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Re: back-mdb status
Howard Chu wrote:
A couple new results for back-mdb as of today.
first second slapd size
back-hdb, 10K cache 3m6.906s 1m39.835s 7.3GB
back-hdb, 5M cache 3m12.596s 0m10.984s 46.8GB
back-mdb 0m19.420s 0m16.625s 7.0GB
back-mdb 0m15.041s 0m12.356s 7.8GB
Next, the time to execute multiple instances of this search was measured,
using 2, 4, 8, and 16 ldapsearch instances running concurrently.
average result time
2 4 8 16
back-hdb, 5M 0m14.147s 0m17.384s 0m45.665s 17m15.114s
>> back-mdb 0m16.701s 0m16.688s 0m16.621 0m16.955s
> back-mdb 0m12.009s 0m11.978s 0m12.048s 0m12.506s
This result for back-hdb just didn't make any sense. Going back, I discovered
that I'd made a newbie mistake - my slapd was using the libdb-4.7.so that
Debian bundled, instead of the one I had built in /usr/local/lib. Apparently
my LD_LIBRARY_PATH setting that I usually have in my .profile was commented
out when I was working on some other stuff.
While loading a 5 million entry DB for SLAMD testing, I went back and
rechecked these results and got much more reasonable numbers for hdb. Most
likely the main difference is that Debian builds BDB with its default
configuration for mutexes, which is a hybrid that begins with a spinlock and
eventually falls back to a pthread mutex. Spinlocks are nice and fast, but
only for a small number of processors. Since they use atomic instructions that
are meant to lock the memory bus, the coherency traffic they generate is quite
heavy, and it increases geometrically with the number of processors involved.
I always build BDB with an explicit --with-mutex=POSIX/pthreads to avoid the
spinlock code. Linux futexes are decently fast, and scale much better as the
number of processors goes up.
With slapd linked against my build of BDB 4.7, and using the 5 million entry
database instead of the 3.2M entry database I used before, the numbers make
much more sense.
slapadd -q times
back-hdb real 66m09.831s user 115m52.374s sys 5m15.860s
back-mdb real 29m33.212s user 22m21.264s sys 7m11.851s
ldapsearch scanning the entire DB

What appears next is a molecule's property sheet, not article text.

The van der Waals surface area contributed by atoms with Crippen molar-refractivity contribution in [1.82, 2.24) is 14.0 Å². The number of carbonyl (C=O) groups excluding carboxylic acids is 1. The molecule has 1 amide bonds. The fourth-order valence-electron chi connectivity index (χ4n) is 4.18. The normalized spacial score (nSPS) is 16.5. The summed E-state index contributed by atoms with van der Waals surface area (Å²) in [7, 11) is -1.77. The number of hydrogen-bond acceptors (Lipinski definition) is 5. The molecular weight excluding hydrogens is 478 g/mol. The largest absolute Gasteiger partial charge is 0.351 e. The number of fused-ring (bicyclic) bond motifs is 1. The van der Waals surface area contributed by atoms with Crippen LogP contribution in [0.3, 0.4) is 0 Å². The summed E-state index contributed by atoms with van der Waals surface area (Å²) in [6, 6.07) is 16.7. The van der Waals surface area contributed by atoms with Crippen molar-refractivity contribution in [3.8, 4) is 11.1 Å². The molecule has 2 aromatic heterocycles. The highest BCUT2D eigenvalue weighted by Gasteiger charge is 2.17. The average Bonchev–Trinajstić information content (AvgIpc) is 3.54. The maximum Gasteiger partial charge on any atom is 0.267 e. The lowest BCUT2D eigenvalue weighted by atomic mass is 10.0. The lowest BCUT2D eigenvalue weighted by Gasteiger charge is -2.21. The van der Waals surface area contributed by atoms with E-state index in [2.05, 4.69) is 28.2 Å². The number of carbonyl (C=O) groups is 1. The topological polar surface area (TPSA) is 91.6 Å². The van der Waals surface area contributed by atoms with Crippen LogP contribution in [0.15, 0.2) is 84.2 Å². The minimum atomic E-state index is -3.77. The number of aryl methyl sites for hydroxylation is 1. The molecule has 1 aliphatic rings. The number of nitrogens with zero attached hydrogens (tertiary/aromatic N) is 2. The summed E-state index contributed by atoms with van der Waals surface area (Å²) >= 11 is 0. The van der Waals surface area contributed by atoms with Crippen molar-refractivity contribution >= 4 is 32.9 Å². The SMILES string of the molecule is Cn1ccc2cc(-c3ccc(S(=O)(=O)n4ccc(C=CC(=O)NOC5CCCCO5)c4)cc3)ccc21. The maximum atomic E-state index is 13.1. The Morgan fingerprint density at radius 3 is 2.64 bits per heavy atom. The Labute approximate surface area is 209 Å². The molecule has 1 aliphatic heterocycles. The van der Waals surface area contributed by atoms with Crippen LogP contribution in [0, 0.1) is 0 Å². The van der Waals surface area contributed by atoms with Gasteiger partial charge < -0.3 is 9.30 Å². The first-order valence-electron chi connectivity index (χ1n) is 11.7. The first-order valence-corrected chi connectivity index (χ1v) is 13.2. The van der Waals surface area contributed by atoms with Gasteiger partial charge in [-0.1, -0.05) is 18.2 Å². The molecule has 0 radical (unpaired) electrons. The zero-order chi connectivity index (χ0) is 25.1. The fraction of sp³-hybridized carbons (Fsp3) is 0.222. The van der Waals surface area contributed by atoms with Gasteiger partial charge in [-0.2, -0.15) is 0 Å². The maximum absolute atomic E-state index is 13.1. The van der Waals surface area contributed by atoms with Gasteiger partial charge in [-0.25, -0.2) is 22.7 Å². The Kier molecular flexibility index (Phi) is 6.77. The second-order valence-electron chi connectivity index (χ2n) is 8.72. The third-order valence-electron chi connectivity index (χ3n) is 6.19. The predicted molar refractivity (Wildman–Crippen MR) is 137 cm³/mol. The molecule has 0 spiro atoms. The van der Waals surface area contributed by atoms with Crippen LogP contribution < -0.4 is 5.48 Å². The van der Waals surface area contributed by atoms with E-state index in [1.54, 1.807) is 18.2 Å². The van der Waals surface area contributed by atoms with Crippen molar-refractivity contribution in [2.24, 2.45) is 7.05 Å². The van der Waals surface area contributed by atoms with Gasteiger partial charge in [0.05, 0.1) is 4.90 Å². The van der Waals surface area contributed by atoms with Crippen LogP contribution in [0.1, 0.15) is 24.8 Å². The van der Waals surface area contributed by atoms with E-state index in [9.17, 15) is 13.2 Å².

first second slapd size DB size
back-hdb, 5M 4m15.395s 0m16.204s 26GB 15.6GB
back-mdb 0m14.725s 0m10.807s 10GB 12.8GB
multiple concurrent scans
average result time
2 4 8 16
back-hdb, 5M 0m24.617s 0m32.171s 1m04.817s 3m04.464s
back-mdb 0m10.789s 0m10.842s 0m10.931s 0m12.023s
You can see that up to 4 searches, probably the BDB spinlock would have been
faster. Above that, you need to get rid of the spinlocks. If I had realized I
was using the default BDB build I could of course have configured the BDB
environment with set_tas_spins in the DB_CONFIG file. We used to always set
this to 1, overriding the BDB default of (50 * number of CPUs), before we just
decided to omit them entirely at configure time.
But I think this also illustrates another facet of MDB - reducing config
complexity, so there's a much smaller range of mistakes that can be made.
re: the slapd process size - in my original test I configured a 32GB BDB
environment cache. This particular LDIF only needed an 8GB cache, so that's
the size I used this time around. The 47GB size reported was the Virtual size
of the process, not the Resident size. That was also a mistake, all of the
other numbers are Resident size.
When contemplating the design of MDB I had originally estimated that we could
save somewhere around 2-3x the RAM compared to BDB. With slapd running 2.7x
larger with BDB than MDB on this test DB, that estimate has been proved to be
The MVCC approach has also proved its value, with no bottlenecks for readers
and response time essentially flat as number of CPUs scales up.
There are still problem areas that need work, but it looks like we're on the
right track, and what started out as possibly-a-good-idea is delivering on the
-- Howard Chu
CTO, Symas Corp. http://www.symas.com
Director, Highland Sun http://highlandsun.com/hyc/
Chief Architect, OpenLDAP http://www.openldap.org/project/